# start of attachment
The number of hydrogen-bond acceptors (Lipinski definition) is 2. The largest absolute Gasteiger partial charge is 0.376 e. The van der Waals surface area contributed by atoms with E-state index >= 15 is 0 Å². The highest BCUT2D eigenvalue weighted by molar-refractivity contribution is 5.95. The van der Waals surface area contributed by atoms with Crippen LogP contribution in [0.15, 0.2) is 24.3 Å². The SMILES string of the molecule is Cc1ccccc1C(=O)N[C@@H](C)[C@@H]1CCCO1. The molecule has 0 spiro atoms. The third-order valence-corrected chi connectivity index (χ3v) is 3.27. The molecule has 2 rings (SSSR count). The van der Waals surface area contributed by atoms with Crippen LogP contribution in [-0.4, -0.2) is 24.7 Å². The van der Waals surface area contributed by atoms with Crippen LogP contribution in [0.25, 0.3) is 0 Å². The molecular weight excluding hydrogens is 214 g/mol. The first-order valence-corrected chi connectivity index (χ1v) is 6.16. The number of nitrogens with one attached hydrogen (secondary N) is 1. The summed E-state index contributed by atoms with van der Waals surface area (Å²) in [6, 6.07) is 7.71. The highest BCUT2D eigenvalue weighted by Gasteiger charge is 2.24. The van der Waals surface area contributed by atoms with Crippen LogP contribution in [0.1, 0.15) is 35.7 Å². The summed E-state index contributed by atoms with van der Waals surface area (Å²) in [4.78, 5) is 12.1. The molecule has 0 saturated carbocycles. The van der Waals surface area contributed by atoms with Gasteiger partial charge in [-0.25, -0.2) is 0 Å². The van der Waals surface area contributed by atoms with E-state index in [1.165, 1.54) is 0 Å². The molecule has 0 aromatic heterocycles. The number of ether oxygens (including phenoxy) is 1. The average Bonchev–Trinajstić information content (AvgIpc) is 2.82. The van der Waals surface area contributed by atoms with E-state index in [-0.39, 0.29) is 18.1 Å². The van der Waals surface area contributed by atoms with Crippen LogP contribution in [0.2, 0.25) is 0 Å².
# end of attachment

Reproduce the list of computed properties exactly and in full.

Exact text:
The number of hydrogen-bond acceptors (Lipinski definition) is 2. The largest absolute Gasteiger partial charge is 0.376 e. The van der Waals surface area contributed by atoms with E-state index >= 15 is 0 Å². The highest BCUT2D eigenvalue weighted by molar-refractivity contribution is 5.95. The van der Waals surface area contributed by atoms with Crippen LogP contribution in [0.15, 0.2) is 24.3 Å². The SMILES string of the molecule is Cc1ccccc1C(=O)N[C@@H](C)[C@@H]1CCCO1. The molecule has 0 spiro atoms. The third-order valence-corrected chi connectivity index (χ3v) is 3.27. The molecule has 2 rings (SSSR count). The van der Waals surface area contributed by atoms with Crippen LogP contribution in [-0.4, -0.2) is 24.7 Å². The van der Waals surface area contributed by atoms with Crippen LogP contribution in [0.25, 0.3) is 0 Å². The molecular weight excluding hydrogens is 214 g/mol. The first-order valence-corrected chi connectivity index (χ1v) is 6.16. The number of nitrogens with one attached hydrogen (secondary N) is 1. The summed E-state index contributed by atoms with van der Waals surface area (Å²) in [6, 6.07) is 7.71. The highest BCUT2D eigenvalue weighted by Gasteiger charge is 2.24. The van der Waals surface area contributed by atoms with Crippen LogP contribution in [0.1, 0.15) is 35.7 Å². The summed E-state index contributed by atoms with van der Waals surface area (Å²) in [4.78, 5) is 12.1. The molecule has 0 saturated carbocycles. The van der Waals surface area contributed by atoms with Gasteiger partial charge in [-0.25, -0.2) is 0 Å². The van der Waals surface area contributed by atoms with E-state index in [1.165, 1.54) is 0 Å². The molecule has 0 aromatic heterocycles. The number of ether oxygens (including phenoxy) is 1. The average Bonchev–Trinajstić information content (AvgIpc) is 2.82. The van der Waals surface area contributed by atoms with E-state index in [-0.39, 0.29) is 18.1 Å². The van der Waals surface area contributed by atoms with Crippen LogP contribution in [0.2, 0.25) is 0 Å².